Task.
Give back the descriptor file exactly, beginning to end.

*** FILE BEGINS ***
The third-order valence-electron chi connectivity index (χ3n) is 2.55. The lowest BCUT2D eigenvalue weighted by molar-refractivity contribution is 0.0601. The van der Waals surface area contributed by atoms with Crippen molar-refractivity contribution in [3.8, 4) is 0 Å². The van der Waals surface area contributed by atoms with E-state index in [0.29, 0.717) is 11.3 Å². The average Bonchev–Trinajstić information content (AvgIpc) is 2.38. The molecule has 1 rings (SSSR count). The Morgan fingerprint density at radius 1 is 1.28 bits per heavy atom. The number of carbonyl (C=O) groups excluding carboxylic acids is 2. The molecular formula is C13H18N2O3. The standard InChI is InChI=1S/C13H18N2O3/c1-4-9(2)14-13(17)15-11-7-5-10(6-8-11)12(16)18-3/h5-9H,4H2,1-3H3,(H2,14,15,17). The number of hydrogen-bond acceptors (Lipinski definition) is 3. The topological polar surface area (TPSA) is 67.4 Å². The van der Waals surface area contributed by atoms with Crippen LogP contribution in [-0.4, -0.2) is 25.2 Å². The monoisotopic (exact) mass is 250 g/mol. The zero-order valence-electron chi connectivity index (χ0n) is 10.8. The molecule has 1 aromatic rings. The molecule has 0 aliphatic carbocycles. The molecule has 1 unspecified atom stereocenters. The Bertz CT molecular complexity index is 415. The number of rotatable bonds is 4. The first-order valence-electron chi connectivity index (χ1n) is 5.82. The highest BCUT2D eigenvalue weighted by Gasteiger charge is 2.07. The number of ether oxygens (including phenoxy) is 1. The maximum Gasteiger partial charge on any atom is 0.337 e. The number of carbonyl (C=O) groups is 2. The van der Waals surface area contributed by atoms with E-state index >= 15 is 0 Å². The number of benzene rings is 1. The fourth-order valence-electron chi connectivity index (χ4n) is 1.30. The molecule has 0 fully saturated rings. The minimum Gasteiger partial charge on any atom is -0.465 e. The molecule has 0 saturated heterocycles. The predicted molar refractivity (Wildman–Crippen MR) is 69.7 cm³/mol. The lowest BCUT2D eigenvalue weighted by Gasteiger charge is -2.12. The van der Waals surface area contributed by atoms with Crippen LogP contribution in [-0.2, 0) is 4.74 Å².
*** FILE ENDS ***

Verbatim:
The third-order valence-electron chi connectivity index (χ3n) is 2.55. The lowest BCUT2D eigenvalue weighted by molar-refractivity contribution is 0.0601. The van der Waals surface area contributed by atoms with Crippen molar-refractivity contribution in [3.8, 4) is 0 Å². The van der Waals surface area contributed by atoms with E-state index in [0.29, 0.717) is 11.3 Å². The average Bonchev–Trinajstić information content (AvgIpc) is 2.38. The molecule has 1 rings (SSSR count). The Morgan fingerprint density at radius 1 is 1.28 bits per heavy atom. The number of carbonyl (C=O) groups excluding carboxylic acids is 2. The molecular formula is C13H18N2O3. The standard InChI is InChI=1S/C13H18N2O3/c1-4-9(2)14-13(17)15-11-7-5-10(6-8-11)12(16)18-3/h5-9H,4H2,1-3H3,(H2,14,15,17). The number of hydrogen-bond acceptors (Lipinski definition) is 3. The topological polar surface area (TPSA) is 67.4 Å². The van der Waals surface area contributed by atoms with Crippen LogP contribution in [-0.4, -0.2) is 25.2 Å². The monoisotopic (exact) mass is 250 g/mol. The zero-order valence-electron chi connectivity index (χ0n) is 10.8. The molecule has 1 aromatic rings. The molecule has 0 aliphatic carbocycles. The molecule has 1 unspecified atom stereocenters. The Bertz CT molecular complexity index is 415. The number of rotatable bonds is 4. The first-order valence-electron chi connectivity index (χ1n) is 5.82. The highest BCUT2D eigenvalue weighted by Gasteiger charge is 2.07. The number of ether oxygens (including phenoxy) is 1. The maximum Gasteiger partial charge on any atom is 0.337 e. The number of carbonyl (C=O) groups is 2. The van der Waals surface area contributed by atoms with E-state index >= 15 is 0 Å². The number of benzene rings is 1. The fourth-order valence-electron chi connectivity index (χ4n) is 1.30. The molecule has 0 fully saturated rings. The minimum Gasteiger partial charge on any atom is -0.465 e. The molecule has 0 saturated heterocycles. The predicted molar refractivity (Wildman–Crippen MR) is 69.7 cm³/mol. The lowest BCUT2D eigenvalue weighted by Gasteiger charge is -2.12. The van der Waals surface area contributed by atoms with Crippen LogP contribution in [-0.2, 0) is 4.74 Å².